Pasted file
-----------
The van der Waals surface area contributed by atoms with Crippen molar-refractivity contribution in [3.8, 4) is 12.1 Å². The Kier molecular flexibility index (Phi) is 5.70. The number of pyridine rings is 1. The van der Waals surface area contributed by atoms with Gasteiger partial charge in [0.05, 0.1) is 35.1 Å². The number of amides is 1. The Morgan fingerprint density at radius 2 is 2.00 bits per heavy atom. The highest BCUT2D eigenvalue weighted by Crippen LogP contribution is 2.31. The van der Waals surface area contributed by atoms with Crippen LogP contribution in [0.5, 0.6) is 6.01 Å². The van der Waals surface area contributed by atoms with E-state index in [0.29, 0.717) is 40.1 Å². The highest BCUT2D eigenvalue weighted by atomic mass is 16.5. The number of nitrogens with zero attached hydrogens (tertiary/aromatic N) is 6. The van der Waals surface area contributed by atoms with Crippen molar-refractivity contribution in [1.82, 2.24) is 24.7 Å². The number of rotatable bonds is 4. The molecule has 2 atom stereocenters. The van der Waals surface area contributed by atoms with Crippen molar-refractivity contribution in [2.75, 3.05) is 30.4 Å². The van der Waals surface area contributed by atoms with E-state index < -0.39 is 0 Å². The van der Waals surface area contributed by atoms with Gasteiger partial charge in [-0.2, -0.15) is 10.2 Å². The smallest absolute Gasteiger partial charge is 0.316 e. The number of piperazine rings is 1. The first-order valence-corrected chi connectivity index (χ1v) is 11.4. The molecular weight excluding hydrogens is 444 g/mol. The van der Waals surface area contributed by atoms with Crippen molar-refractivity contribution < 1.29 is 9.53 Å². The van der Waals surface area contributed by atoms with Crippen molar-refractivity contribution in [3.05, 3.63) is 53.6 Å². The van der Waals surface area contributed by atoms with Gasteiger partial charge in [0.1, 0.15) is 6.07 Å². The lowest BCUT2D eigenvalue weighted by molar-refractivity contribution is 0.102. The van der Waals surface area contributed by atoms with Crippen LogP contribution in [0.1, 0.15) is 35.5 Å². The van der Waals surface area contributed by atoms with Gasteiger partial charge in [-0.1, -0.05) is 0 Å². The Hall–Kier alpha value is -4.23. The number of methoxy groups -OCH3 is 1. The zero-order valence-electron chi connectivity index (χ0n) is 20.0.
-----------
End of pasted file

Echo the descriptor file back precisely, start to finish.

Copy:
The van der Waals surface area contributed by atoms with Crippen molar-refractivity contribution in [3.8, 4) is 12.1 Å². The Kier molecular flexibility index (Phi) is 5.70. The number of pyridine rings is 1. The van der Waals surface area contributed by atoms with Gasteiger partial charge in [0.05, 0.1) is 35.1 Å². The number of amides is 1. The Morgan fingerprint density at radius 2 is 2.00 bits per heavy atom. The highest BCUT2D eigenvalue weighted by Crippen LogP contribution is 2.31. The van der Waals surface area contributed by atoms with Crippen LogP contribution in [0.5, 0.6) is 6.01 Å². The van der Waals surface area contributed by atoms with E-state index in [0.29, 0.717) is 40.1 Å². The highest BCUT2D eigenvalue weighted by atomic mass is 16.5. The number of nitrogens with zero attached hydrogens (tertiary/aromatic N) is 6. The van der Waals surface area contributed by atoms with Crippen molar-refractivity contribution in [1.82, 2.24) is 24.7 Å². The number of rotatable bonds is 4. The molecule has 2 atom stereocenters. The van der Waals surface area contributed by atoms with Crippen molar-refractivity contribution in [2.75, 3.05) is 30.4 Å². The van der Waals surface area contributed by atoms with E-state index < -0.39 is 0 Å². The van der Waals surface area contributed by atoms with Gasteiger partial charge in [-0.2, -0.15) is 10.2 Å². The smallest absolute Gasteiger partial charge is 0.316 e. The number of piperazine rings is 1. The first-order valence-corrected chi connectivity index (χ1v) is 11.4. The molecular weight excluding hydrogens is 444 g/mol. The van der Waals surface area contributed by atoms with Crippen molar-refractivity contribution < 1.29 is 9.53 Å². The van der Waals surface area contributed by atoms with Crippen molar-refractivity contribution in [3.05, 3.63) is 53.6 Å². The van der Waals surface area contributed by atoms with Gasteiger partial charge in [0.1, 0.15) is 6.07 Å². The lowest BCUT2D eigenvalue weighted by molar-refractivity contribution is 0.102. The van der Waals surface area contributed by atoms with Crippen LogP contribution in [0.1, 0.15) is 35.5 Å². The van der Waals surface area contributed by atoms with Gasteiger partial charge in [-0.1, -0.05) is 0 Å². The Hall–Kier alpha value is -4.23. The number of methoxy groups -OCH3 is 1. The zero-order valence-electron chi connectivity index (χ0n) is 20.0.